ROLE OF HR MANAGERS

Human Resource Managers, nowadays, wear many hats. They perform mainly three
different types of roles, while meeting the requirement of employees and customers,
namely administrative, operational and strategic.
3.3.1 Administrative Roles
The administrative roles of human resource management include policy formulation and
implementation, housekeeping, records maintenance, welfare administration, legal
compliance etc.
i. Policy maker: The human resource manger helps management in the formation
of policies governing talent acquisition and retention, wage and salary administration,
welfare activities, personnel records, working conditions etc. He also helps in
interpreting personnel policies in an appropriate manner.
ii. Administrative expert: The administrative role of an HR manager is heavily
oriented to processing and record keeping. Maintaining employee files, and HRrelated
databases, processing employee benefit claims, answering queries regarding
leave, transport and medical facilities, submitting required reports to regulatory
agencies are examples of the administrative nature of HR management. These
activities must be performed efficiently and effectively to meet changing requirements
of employees, customers and the government.
iii. Advisor: It is said that personnel management is not a line responsibility but a staff
function. The personnel manager performs his functions by advising, suggesting,
counselling and helping the line managers in discharging their responsibilities relating
to grievance redressal, conflict resolution, employee selection and training. Personnel
advice includes preparation of reports, communication of guidelines for the
interpretation and implementation of policies, providing information regarding labour
laws etc.
iv. Housekeeper: The administrative roles of a personnel manager in managing the
show include recruiting, pre-employment testing, reference checking, employee
surveys, time keeping, wage and salary administration, benefits and pension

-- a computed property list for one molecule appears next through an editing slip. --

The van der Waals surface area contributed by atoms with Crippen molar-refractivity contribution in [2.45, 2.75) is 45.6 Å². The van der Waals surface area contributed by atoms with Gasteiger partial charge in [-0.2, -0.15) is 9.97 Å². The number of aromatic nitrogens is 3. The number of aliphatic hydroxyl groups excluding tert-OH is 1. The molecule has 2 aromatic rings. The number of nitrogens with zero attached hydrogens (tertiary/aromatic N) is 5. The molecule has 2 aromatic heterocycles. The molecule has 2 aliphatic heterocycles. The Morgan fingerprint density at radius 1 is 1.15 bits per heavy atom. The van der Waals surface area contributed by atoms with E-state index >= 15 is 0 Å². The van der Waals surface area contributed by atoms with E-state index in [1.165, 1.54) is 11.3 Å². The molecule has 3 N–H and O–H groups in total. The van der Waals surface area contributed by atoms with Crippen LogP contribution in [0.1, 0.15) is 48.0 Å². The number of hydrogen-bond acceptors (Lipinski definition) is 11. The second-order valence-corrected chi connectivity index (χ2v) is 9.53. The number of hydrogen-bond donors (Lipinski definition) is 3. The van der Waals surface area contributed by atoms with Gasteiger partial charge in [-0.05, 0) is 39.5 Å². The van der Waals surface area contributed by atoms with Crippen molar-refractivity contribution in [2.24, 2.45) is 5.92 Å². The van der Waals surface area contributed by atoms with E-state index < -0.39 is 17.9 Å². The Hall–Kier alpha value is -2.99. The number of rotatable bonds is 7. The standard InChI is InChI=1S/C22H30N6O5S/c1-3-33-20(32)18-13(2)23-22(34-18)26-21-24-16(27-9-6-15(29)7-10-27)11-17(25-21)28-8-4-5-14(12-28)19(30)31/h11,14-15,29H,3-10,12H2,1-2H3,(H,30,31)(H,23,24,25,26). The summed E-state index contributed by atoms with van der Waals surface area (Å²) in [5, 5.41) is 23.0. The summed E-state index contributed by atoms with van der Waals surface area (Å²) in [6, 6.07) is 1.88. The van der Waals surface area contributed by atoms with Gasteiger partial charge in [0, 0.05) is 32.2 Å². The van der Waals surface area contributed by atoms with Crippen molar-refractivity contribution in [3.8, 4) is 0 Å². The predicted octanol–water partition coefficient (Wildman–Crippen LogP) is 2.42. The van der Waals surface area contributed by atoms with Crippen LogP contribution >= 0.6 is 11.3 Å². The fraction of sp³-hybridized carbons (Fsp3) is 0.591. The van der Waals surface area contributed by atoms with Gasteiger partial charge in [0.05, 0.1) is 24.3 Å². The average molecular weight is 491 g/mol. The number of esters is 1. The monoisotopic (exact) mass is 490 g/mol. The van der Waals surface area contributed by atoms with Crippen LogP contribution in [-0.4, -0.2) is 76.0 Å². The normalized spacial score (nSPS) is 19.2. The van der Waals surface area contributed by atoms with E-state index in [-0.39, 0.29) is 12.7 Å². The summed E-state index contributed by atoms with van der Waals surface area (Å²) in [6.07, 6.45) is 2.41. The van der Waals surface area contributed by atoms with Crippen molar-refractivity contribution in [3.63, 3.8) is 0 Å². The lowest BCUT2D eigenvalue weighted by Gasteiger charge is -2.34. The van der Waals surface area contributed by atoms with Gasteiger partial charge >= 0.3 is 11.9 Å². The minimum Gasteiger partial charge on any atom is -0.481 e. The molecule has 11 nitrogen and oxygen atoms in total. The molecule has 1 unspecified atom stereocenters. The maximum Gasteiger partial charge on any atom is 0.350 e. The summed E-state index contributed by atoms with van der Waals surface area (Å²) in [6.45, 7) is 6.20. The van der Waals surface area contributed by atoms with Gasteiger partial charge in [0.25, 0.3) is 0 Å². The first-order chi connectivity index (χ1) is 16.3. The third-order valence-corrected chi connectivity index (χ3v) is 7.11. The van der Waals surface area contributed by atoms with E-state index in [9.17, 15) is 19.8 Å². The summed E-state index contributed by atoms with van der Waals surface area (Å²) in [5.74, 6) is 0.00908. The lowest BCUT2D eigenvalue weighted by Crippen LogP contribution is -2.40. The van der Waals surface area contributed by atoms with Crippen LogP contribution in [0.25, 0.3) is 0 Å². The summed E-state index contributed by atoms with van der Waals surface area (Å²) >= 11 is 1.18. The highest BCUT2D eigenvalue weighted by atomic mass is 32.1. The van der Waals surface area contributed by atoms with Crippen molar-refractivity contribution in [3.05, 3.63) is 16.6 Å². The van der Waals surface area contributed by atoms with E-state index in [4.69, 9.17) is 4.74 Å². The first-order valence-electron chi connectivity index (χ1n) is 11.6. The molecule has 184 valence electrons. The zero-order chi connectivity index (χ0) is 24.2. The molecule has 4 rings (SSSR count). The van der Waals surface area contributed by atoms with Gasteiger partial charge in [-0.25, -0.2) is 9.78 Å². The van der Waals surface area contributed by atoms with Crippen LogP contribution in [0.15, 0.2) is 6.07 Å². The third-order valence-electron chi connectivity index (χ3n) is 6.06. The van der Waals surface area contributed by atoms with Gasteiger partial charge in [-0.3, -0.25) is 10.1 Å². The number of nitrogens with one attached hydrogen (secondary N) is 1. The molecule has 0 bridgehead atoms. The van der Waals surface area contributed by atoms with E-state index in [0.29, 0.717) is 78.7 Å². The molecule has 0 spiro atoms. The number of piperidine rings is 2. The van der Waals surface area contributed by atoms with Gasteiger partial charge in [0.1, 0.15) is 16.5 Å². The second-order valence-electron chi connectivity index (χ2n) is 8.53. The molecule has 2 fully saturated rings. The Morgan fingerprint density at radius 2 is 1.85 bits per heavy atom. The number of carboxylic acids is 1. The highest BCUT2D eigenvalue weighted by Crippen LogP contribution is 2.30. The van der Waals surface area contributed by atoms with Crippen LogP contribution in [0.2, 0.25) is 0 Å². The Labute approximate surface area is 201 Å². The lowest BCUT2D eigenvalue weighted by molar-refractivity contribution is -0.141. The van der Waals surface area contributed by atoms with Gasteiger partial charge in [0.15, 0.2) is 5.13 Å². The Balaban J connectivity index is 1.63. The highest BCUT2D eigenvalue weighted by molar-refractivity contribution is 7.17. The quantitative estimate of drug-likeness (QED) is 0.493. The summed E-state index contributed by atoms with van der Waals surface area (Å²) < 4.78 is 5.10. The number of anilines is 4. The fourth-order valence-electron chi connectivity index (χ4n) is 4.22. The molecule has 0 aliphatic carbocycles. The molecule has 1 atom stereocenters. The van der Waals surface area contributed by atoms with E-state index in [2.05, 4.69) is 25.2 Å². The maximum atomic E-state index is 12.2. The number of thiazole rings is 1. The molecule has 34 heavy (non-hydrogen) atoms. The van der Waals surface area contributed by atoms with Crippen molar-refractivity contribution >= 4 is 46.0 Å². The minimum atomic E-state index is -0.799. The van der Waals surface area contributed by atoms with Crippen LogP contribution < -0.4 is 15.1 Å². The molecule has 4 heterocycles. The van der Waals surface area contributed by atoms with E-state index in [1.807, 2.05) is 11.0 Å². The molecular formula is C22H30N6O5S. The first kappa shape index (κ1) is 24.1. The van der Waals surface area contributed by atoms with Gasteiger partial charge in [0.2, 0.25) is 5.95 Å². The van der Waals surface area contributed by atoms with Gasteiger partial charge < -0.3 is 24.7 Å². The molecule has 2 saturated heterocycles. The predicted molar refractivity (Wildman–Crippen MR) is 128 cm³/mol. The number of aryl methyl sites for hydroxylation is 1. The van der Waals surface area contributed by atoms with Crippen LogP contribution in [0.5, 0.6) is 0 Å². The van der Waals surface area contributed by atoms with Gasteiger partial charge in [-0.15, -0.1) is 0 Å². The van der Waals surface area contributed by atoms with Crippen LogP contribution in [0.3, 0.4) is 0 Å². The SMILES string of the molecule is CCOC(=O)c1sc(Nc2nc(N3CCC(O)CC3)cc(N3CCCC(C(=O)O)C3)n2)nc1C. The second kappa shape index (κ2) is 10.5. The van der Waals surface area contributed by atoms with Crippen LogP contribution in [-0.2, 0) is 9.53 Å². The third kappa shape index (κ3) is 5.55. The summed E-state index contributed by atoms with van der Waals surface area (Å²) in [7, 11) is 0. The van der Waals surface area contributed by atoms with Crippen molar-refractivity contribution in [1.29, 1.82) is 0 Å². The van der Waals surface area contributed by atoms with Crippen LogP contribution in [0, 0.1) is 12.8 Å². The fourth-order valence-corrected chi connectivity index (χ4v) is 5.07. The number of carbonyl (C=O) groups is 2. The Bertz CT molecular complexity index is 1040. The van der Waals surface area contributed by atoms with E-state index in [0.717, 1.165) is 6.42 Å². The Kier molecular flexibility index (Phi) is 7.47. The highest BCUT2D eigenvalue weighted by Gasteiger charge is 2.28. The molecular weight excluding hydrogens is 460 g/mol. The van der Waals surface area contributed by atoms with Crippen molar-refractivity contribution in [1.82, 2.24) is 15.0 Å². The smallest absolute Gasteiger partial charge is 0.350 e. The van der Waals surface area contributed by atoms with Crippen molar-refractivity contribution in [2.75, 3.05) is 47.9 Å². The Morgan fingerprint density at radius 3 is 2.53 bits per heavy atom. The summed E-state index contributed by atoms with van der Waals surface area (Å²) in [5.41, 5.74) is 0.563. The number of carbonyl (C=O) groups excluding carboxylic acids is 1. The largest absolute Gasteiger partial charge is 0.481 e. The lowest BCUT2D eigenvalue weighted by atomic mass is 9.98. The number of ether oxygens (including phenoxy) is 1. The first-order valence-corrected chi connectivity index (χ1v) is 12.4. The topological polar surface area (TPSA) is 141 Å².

administration, wellness programmes, maintenance of records etc.
v. Counsellor: The personnel manager discusses various problems of the employees relating to work, career, their supervisors, colleagues, health, family, financial, social, etc. and advises them on minimising and overcoming problems, if any.
vi. Welfare officer: Personnel manager is expected to be the Welfare Officer of the company. As a Welfare officer he provides and maintains (on behalf of the company) canteens, hospitals, creches, educational institutes, clubs, libraries, conveyance facilities, co-operative credit societies and consumer stores. Under the Factories Act, Welfare officers are expected to take care of safety, health and welfare of employees. The HR managers are often asked to oversee if everything is in line with the company legislation and stipulation.
Operational Roles
These roles are tactical in nature and include recruiting, training and developing employees; coordinating HR activities with the actions of managers and supervisors throughout the organisation and resolving differences between employees.
i. Recruiter: “Winning the war for talent” has become an important job of HR
managers in recent times in view of the growing competition for people possessing
requisite knowledge, skills and experience. HR managers have to use their